The Pavilion Podcast
The Pavilion Podcast

Episode · 1 year ago

Ep 122: Growing From A VP to GM Role w/ Paul Sebastien

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Ep 122: Growing From A VP to GM Role w/ Paul Sebastien

Part of the TGIM (Thank God It's Monday) series hosted by Tom Alaimo.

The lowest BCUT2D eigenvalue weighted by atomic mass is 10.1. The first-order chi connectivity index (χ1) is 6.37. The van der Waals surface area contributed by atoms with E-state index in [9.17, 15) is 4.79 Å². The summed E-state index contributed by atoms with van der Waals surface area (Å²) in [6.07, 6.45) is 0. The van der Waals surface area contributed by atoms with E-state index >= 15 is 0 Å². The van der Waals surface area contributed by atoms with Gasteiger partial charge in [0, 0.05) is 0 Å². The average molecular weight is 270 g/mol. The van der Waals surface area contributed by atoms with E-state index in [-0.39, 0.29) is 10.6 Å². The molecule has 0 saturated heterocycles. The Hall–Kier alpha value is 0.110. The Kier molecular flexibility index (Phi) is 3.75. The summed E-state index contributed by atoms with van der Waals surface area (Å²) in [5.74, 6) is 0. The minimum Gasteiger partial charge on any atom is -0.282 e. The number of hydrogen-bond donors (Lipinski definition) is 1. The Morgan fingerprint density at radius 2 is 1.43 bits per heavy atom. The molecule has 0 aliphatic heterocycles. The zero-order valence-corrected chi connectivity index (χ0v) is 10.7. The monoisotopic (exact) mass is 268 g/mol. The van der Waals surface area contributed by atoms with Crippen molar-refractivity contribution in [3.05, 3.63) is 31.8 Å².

All right, thank God it's monday. Welcome back to the Pavilion podcast where we show you the tips that tricks the tactics that you need to be successful as a revenue leader and operator. I'm your host Tom Alamo. I'm an 80 over gone doing some work here for the Pavilion crew, excited to bring you a great episode this week. This week I'm talking to paul Sebastian paul's got a freaking rap sheet of accomplishments. Currently he is the chief marketing officer at Offensive Security. He's a startup mentor and investor at the Alchemist accelerator, Obviously a member at Pavilion, formerly he's done a ton of things, been involved with a lot of acquisitions everywhere from being the GM at Microsoft and Sony to being a VP and GM at Disney mobile CMO at T mobile and being the GM at you. To me that helped to launch their entire B two B brand. Amongst many other things, paul has just an amazing set of accomplishments and get into a lot of great topics and I think you're gonna learn a lot from him and pick up on his infectious energy before we get to that conversations, give a quick shout out to our sponsor. This episode is brought to you by drift. More than 50,000 businesses use drift to grow revenue and increase customer lifetime value faster drift, helps their customers align sales and marketing on a single platform to deliver a unified customer experience where people are free to have a conversation with the business at any time on their terms, learn more at drift dot com. Without further ado, let's get straight into my conversation with paul Sebastian. Let's go All right, paul, Good afternoon, Welcome to the Pavilion podcast. How are you? I am doing well, thanks for having me on. Yeah, excited to have you here and before we get into uh your accolades, your experience, everything like that. Are you in that looks like you're in the bay Area. Are you in or where I am? Yes, I am here in the Bay Area. Okay, nice. Are you a native? I'm not a native, no, originally Minneapolis actually, but came out here back during the dot com one point oh days. So I've been out here a long time, then went up to Seattle at a stint there about seven, let's see about eight years up in Seattle at Microsoft and smaller roles, so and then back down to the Bay Area in 2009. Okay, awesome. Well you have quite a rap sheet as folks just heard on the intro of just amazing accomplishments and companies that you've been a part of throughout your career, we definitely won't have time for all of them, but I did want to kind of harp on a few if that's alright with you. So one that really stood out to me was GM You to me that you took over in 2014 and what I think maybe a lot of people don't recognize or know at this point is that back then? I believe it was completely a BDC model. Um, and they weren't selling anything B two B...